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sisting chiefly of sand, the decomposition of sandy, micaceous, and slaty stones, mixed with a considerable proportion of decayed vegetables.

“ The instruments used in manual labour are equally simple and in, efficient. A stick crossed at right angles, one end of which is shod with iron, resembling a miserable and broken sort of pickaxe, seems to be the principal one. But whatever their implements may be, or whether the fields are worked by the plough or by the hand, they do assuredly bring them to a high degree of tilth.” (P. 115, 116.)

Two crops are reaped within the year ; the first crop consists of wheat and barley. A few fields of a species of oats were observed : poppy, and certain kinds of oily seeds, a species of purslane, with curiously variegated red and green leaves; and a few poor inferior grains, filled the list. The opium is gathered from the poppy in July, and is an article of considerable traffic with the plains, whither the chief part is carried by the petty merchants who come to the hills for trade. The second crop consists chiefly of rice, but about the same time tobacco is planted, and a little cotton is sown.

“ The rice of the hills is said to be peculiarly fine. Particular situations only will answer for this description of cultivation, and more than ordinary care is taken to bring it to perfection. All those spots of land, which lie near the banks of streams and in the bottoms of valleys, are selected, where a great command of water may securely be relied on. The whole extent of the terraces is carefully levelled, and very well worked with the plough, for which purpose they lay each under water, and plough them in this state.

“ The parapets are put in order, and small ledges of earth are raised on the brink to retain the water let in upon the soil long enough to saturate it, when it runs off over a flat stone to the ledge below. The water-courses are also arranged so as not to receive a quantity that would deluge the fields, and yet to yield a secure supply. When all is ready, the plants, which have been previously raised from seed, as in Bengal, are planted out by hand, as in that province, while the water lies on the land.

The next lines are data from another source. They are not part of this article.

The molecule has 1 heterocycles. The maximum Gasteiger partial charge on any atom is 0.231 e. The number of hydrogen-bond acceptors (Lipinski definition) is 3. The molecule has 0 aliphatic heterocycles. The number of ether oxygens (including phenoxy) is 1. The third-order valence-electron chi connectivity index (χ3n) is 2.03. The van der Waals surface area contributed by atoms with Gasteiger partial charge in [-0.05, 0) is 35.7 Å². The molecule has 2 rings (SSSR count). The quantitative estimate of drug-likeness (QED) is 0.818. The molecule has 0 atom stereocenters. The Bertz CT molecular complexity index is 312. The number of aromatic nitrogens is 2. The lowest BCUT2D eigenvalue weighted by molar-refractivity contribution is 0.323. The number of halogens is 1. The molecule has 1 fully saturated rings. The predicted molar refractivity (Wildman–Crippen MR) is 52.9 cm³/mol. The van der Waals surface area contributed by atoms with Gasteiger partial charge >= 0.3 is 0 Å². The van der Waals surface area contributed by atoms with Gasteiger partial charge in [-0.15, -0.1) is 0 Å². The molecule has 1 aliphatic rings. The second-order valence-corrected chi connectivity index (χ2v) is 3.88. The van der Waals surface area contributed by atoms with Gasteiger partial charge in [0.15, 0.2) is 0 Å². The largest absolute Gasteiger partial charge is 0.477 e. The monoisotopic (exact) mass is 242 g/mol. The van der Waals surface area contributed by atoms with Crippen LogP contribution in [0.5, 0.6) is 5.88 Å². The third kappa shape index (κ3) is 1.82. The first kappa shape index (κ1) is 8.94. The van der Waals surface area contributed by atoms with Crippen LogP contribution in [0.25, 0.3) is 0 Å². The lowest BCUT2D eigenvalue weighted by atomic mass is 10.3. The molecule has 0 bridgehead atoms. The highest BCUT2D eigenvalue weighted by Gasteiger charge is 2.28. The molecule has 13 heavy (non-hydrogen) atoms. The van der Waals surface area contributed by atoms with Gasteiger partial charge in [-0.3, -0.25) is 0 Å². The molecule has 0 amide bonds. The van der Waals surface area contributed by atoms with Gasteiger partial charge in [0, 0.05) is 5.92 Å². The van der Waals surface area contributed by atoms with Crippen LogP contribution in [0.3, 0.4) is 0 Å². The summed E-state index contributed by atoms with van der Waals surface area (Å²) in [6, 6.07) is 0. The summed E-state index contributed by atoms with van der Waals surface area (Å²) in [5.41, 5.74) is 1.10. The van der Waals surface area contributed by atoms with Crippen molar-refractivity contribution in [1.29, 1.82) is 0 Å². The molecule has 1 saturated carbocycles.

“ Irrigation is kept up from time to time as the plants require it, but water is not continually retained on the soil.

“ A large tract of rice, thus in ledges and under water, has a singular but pleasing appearance when observed from a height. The bright green of the plant, shining through the water, gives a strange transparency to the strips, which being

exactly level

, rise in regular succession over each other, and suggest the idea of a collection of small green mirrors thus placed in order.

“ The period for planting rice is during the months of May and June, in expectation of the rains which commence during the latter month, but it is protracted in the more northern districts to part of July. It usually ripens in about four months, but the time of reaping it depends much on situation and climate.

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“ Tobacco is an article of general cultivation in the hills, and its quality is considered fine : it is exported both to the plains and to Bootan in considerable quantities. It is planted about May and June, for the benefit of the rains, and grows readily and luxuriant!y, although it requires nice attention and much manure.

“ The herb bhang (a well known species of hemp), also grows spontaneously in great abundance throughout this country, and is likewise cultivated and sent prepared in its various intoxicating shapes to the low country, where it meets with a ready sale.